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- No. 8 Quinnipiac men’s ice hockey falls to No. 1 UMass 3-1, head into break with a 14-3-0 record
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Former QU hoops star playing in Portugal
Nearing the end of his four-year stay at Quinnipiac, C.J. Vick was faced with a difficult decision.
The 6-foot-9 forward/center knew that he would never again sport a Bobcat uniform, and that he would never again have the pleasure of playing against familiar NEC foes Sacred Heart, Farleigh Dickinson, and Central Connecticut State. He knew he would never again be treated to the electric uproars of the Bobcat faithful after every shot he sent to the bleachers, every play he finished, and every rim-rattling dunk he threw down.
It came down to two choices for Vick. He could either settle for a job in his home state of Virginia or search for new opportunities to continue to pursue his basketball career.
Vick did not recoil. In the end, he got what he hoped to accomplish.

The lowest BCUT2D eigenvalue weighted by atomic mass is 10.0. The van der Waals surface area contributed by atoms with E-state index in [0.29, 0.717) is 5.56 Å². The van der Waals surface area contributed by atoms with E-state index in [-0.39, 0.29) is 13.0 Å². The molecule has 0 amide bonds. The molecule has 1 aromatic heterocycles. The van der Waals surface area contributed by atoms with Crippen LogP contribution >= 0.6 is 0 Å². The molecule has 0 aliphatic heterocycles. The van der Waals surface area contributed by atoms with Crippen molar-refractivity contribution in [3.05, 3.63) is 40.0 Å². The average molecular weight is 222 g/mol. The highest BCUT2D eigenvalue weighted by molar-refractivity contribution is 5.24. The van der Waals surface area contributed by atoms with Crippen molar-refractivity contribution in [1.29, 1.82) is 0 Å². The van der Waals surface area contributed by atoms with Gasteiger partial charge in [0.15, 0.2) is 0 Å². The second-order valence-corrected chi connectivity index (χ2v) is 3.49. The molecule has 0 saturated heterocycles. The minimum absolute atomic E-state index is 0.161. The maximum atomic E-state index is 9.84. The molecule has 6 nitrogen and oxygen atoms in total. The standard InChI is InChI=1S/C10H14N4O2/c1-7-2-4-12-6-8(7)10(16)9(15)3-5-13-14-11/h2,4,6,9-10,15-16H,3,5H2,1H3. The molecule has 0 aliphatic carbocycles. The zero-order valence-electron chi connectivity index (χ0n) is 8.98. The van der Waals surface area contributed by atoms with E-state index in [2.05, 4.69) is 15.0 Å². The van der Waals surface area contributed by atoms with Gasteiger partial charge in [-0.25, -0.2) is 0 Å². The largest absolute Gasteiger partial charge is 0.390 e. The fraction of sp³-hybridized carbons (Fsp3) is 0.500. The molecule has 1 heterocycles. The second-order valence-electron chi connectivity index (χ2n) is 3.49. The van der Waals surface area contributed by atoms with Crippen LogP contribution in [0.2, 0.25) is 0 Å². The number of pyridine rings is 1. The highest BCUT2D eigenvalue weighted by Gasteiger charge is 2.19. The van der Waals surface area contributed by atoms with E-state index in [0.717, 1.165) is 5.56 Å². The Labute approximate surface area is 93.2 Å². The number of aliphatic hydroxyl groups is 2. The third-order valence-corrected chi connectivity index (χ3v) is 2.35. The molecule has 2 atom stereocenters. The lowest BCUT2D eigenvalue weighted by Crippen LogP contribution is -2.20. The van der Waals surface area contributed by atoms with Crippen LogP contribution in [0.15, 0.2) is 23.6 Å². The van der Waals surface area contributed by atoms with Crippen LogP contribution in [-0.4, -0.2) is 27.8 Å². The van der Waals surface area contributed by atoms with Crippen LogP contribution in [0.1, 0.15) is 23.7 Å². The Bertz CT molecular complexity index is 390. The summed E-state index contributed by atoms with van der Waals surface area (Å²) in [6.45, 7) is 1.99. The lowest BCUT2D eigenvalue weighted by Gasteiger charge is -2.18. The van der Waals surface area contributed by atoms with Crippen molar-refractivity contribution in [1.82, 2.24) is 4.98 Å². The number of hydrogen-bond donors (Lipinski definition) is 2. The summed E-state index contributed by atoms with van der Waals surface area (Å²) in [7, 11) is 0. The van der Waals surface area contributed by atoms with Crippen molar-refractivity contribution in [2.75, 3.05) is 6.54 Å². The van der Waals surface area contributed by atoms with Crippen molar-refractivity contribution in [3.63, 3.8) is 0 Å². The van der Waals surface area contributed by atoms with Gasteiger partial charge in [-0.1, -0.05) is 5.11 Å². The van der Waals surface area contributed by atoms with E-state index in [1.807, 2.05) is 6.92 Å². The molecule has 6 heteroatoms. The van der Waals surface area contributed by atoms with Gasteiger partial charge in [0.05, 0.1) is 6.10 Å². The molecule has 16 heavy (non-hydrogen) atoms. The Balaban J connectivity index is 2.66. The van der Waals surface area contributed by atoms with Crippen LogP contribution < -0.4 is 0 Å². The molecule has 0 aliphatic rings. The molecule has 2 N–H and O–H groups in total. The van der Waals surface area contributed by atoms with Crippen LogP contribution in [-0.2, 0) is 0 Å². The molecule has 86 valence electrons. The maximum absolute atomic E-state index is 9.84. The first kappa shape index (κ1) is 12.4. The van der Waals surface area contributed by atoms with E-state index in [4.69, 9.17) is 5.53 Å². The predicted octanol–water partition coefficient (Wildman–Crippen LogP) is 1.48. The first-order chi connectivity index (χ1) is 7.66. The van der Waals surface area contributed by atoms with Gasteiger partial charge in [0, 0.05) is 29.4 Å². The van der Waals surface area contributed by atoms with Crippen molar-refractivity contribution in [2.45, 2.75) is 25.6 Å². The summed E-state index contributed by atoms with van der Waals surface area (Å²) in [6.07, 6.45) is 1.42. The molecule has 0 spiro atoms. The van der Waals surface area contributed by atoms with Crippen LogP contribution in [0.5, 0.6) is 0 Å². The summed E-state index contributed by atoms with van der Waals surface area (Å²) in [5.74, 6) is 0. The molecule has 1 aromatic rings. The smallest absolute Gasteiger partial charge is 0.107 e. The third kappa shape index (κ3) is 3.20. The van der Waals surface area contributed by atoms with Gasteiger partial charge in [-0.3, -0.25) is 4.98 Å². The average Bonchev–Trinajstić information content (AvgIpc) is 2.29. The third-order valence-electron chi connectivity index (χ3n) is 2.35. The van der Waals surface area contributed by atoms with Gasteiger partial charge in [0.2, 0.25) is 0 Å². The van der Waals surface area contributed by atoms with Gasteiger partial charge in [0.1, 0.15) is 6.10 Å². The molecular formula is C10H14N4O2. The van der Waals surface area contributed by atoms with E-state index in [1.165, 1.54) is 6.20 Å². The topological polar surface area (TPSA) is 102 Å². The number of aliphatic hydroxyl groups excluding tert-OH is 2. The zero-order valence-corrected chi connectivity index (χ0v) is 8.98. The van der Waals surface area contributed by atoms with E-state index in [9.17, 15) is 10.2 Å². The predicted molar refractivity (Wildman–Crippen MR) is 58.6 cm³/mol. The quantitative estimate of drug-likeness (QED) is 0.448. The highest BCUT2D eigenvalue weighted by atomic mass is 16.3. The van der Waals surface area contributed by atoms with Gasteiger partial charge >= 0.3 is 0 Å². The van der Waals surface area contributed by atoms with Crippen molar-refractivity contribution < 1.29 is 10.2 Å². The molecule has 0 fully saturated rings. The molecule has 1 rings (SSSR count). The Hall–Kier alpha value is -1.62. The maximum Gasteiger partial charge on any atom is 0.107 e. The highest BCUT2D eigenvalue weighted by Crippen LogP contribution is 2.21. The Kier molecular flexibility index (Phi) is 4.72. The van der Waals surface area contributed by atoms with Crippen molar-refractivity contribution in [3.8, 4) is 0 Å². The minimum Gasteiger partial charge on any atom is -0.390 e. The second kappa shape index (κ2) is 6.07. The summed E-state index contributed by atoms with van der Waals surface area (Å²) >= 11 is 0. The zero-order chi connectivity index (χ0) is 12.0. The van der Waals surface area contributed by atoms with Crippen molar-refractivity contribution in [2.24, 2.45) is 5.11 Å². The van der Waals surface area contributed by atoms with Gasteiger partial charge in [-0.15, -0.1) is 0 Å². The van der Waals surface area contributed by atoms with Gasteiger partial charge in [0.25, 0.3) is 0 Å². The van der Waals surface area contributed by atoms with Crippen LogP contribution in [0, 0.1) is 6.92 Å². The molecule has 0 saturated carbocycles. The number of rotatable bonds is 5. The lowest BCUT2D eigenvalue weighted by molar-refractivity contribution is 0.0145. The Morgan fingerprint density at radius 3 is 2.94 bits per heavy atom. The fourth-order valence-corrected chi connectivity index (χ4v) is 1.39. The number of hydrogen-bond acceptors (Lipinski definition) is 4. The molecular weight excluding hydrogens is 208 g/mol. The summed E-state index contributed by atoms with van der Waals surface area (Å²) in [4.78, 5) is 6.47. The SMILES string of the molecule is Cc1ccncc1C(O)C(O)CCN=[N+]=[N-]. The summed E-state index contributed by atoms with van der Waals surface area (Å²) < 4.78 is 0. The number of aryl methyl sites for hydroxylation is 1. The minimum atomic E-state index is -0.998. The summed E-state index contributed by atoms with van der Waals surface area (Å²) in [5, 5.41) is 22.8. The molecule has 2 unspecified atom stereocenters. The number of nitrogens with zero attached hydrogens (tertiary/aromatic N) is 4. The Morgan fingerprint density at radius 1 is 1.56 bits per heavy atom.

On Aug. 12, the former Bobcat inked a pro deal with Sangalhos Desporto Clube in the Portuguese Pro Liga, Portugal’s professional basketball league. This makes Vick the second Bobcat in two years to take his game to the professional level. In 2004, ex-Bobcat Rashaun Banjo signed a pro contract to play in Luxembourg.
Vick, who left for Portugal earlier this month, becomes the fifth player in the program’s history to sign a professional deal since the Bobcats were brought up to the Division I level.
A native of Springfield, Va., Vick starred at Notre Dame Academy (Worcester, Mass.) after establishing himself as the top shot-blocker in the state of Virginia his senior year of high school.
A highly sought after player on the recruiting market, Vick came to QU in the fall of 2001.
He quickly found his niche as a shot-blocking post player. As a freshman, Vick led the Bobcats in blocked shots and shot over .500 from the field.
His sophomore and junior seasons, the 2005 alumnus was plunged into a much more prominent role.
As a sophomore, Vick was the Bobcats’ leading shot-blocker, second-leading rebounder, and provided another scoring option to complement then-players Kason Mims, Jeremy Bishop, the aforementioned Banjo, and Rob Monroe, last year’s standout point guard. During his junior season, Vick averaged 9.8 points and 6.6 rebounds per game and collected a number of triple-doubles while emerging as one of the NEC’s top shot-blockers.
This past season, Vick was a mainstay in the paint who helped guide the ‘Cats to a berth in the NEC tournament, where they fell to in-state rivals Central Connecticut. Vick, who was most notable during the big games, shot an NEC-leading .649 from the floor.